Performance-wise, the Deco M9 Plus delivered an all-around satisfactory experience, with some flaws to boot. On paper, the numbers promise an improvement over its predecessor – 802.11ac AC2200 Tri-band: 2.4Ghz: 400Mbps, 5GHz-1: 867Mbps, 5GHz-2: 867Mbps; 4,500-square feet coverage; quad-core CPU with 512MB RAM and 5GB eMMC storage – and they appear to have translated well to real life.
Each small disc boasts eight antennae in total, which is doubled from the M5, that sees an average download speed of around 405Mbps over a 10-metre mark when a 1GB file is being transferred (5GHz band). An impressive showing, the node outpaces other brands when placed farther as such, but loses out at closer distances, where it clocks comparatively slower speeds. Its score, nonetheless, still leans towards the top of the board.
While the Deco M9 Plus did a fine job above, it falters where upstream speeds are concerned. In comparison to the download speed of 405Mbps, it comes in with a disappointing 200Mbps – about halved of the latter’s. It’s also observed that the overall upload speeds take a dip when the networking coverage increases.
The solution to that would be to place another node or two, which is why the mesh router also comes in a two-pack. With that, both the upload and download speeds sport respectable numbers, although the latter’s performance can be a bit of a mixed bag when there’s a second or third storey involved. As for distances across the same floor, everything is maintained fairly consistently.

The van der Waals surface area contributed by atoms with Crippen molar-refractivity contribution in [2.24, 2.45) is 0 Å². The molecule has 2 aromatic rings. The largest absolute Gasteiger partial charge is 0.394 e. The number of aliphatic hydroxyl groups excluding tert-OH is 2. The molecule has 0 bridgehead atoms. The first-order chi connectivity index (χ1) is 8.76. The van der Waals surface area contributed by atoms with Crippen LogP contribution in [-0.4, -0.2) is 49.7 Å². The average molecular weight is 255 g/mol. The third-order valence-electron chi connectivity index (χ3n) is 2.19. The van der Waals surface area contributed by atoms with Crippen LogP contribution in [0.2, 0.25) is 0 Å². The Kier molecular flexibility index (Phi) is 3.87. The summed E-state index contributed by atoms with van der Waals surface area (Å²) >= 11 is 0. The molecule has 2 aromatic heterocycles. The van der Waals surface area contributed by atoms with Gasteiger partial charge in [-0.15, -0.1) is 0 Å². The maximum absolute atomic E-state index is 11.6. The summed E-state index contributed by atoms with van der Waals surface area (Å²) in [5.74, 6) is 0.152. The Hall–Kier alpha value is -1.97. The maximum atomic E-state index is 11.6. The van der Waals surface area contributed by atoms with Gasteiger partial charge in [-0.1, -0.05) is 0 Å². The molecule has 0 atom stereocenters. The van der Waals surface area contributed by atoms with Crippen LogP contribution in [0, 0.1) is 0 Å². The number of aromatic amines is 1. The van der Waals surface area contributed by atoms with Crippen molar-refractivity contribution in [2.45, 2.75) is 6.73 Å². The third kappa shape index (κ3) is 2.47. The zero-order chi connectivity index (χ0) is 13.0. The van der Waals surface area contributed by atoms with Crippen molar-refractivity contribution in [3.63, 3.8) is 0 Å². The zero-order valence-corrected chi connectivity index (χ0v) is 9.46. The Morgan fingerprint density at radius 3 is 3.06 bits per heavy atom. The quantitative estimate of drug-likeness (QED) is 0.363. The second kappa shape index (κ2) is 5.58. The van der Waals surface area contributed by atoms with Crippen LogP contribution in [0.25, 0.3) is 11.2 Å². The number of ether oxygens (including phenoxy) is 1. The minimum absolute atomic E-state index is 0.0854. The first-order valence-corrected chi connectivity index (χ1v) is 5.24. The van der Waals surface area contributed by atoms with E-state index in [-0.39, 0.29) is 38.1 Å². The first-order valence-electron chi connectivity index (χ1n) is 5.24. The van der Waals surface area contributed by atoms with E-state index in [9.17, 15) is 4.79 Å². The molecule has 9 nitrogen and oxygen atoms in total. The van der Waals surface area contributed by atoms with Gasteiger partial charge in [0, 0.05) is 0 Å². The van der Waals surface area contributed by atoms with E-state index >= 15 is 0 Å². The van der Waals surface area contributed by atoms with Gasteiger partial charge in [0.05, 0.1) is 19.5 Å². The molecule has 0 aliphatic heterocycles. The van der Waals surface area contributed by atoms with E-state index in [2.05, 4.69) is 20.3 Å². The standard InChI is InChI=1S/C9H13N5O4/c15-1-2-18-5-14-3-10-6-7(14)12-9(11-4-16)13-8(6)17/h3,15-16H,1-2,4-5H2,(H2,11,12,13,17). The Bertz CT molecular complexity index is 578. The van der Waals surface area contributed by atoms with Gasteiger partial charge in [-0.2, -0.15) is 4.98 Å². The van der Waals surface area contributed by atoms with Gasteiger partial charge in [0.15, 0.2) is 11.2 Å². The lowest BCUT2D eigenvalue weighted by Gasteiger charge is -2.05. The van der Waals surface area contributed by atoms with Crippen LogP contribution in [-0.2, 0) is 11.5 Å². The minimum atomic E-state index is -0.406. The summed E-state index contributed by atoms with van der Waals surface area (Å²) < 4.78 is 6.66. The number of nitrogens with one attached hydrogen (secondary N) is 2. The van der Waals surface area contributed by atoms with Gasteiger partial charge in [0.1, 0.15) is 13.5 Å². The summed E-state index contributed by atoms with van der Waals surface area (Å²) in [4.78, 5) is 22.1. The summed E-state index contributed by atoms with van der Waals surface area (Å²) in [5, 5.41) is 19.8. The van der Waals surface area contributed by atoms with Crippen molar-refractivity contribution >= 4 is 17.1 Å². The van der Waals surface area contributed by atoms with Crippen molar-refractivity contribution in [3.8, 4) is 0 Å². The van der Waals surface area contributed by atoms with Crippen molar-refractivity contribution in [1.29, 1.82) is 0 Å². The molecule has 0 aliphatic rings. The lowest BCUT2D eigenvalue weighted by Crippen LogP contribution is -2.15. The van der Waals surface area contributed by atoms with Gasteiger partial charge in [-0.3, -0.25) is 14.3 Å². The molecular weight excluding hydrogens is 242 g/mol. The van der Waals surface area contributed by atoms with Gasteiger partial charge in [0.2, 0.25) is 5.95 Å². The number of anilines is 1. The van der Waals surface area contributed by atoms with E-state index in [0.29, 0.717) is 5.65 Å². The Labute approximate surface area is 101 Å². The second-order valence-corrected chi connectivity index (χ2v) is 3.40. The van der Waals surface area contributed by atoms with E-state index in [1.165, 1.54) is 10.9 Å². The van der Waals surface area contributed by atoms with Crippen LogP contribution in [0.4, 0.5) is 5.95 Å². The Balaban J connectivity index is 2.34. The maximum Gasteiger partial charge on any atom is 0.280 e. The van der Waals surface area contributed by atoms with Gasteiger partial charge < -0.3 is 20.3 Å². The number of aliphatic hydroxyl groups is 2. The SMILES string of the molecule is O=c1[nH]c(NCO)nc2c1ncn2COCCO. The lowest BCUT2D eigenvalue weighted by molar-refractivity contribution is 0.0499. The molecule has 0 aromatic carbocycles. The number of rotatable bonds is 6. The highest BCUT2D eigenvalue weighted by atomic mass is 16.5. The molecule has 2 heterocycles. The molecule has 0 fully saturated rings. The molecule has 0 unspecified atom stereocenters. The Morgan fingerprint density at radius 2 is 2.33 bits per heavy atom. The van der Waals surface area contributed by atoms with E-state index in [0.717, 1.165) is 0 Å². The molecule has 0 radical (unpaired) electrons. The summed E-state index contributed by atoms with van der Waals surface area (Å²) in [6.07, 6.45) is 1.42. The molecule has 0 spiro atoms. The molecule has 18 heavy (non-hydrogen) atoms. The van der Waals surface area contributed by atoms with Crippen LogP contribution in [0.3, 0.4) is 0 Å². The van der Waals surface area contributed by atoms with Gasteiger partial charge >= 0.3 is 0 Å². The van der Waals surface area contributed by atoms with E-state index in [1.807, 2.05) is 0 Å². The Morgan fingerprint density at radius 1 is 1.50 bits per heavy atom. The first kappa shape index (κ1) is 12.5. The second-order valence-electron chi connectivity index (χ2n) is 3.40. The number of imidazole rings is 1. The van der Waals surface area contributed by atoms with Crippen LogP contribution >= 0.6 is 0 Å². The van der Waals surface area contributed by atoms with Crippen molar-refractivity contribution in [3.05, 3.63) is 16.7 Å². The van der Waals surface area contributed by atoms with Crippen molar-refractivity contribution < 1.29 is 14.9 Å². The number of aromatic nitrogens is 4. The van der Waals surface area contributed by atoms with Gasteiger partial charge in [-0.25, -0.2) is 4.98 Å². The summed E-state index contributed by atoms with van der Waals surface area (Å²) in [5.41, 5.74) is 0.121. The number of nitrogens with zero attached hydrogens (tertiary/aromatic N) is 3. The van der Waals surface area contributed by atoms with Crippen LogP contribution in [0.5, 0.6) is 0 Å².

But perhaps the greatest strength of the Deco M9 Plus is its coverage of Wi-Fi dead zones. Spread across two nodes, the mesh system’s signal has remarkable reach, and can be registered even at the most remote parts of one’s house – when taken out for a spin at a university hostel, the connection was able to carry through to the toilet a couple of units down the corridor, albeit expectedly flaky, extending to the shower stalls as well.
The Deco M9 Plus may not be marketed as a gaming router, but its slick, consistent frames-per-second (FPS) and ping performance would most certainly win the favour of gaming enthusiasts. In Overwatch and Destiny 2, there was nary a hint of latency spike at all, complete with a comfortable 60fps and 15-millisecond ping, alongside the lack of dropped frame rates.
Priced at S$568 for three nodes (S$369 for a two-pack, S$199 for a standalone), value definitely comes in numbers with the Deco M9 Plus. It’s, in essence, quite the competent mesh device, although its upload speeds and occasional erratic displays can do with some improvement. Depending on what one’s looking for, these flaws may be overlooked in favour of better networking coverage and enhanced app features, but its slightly costlier price tag takes a little shine off the overall appeal.
GEEK REVIEW SCORE
What you pay is what you get, and the Deco M9 Plus is quality packed into a small disc. A commendable upgrade from the Deco M5, it’s a neat little addition to the lineup of mesh systems in the market and one’s home – price tag and small gripes aside.
Aesthetics - 9/10
Build Quality - 8/10
Performance - 8.5/10
Value - 8/10
Geek Satisfaction - 8/10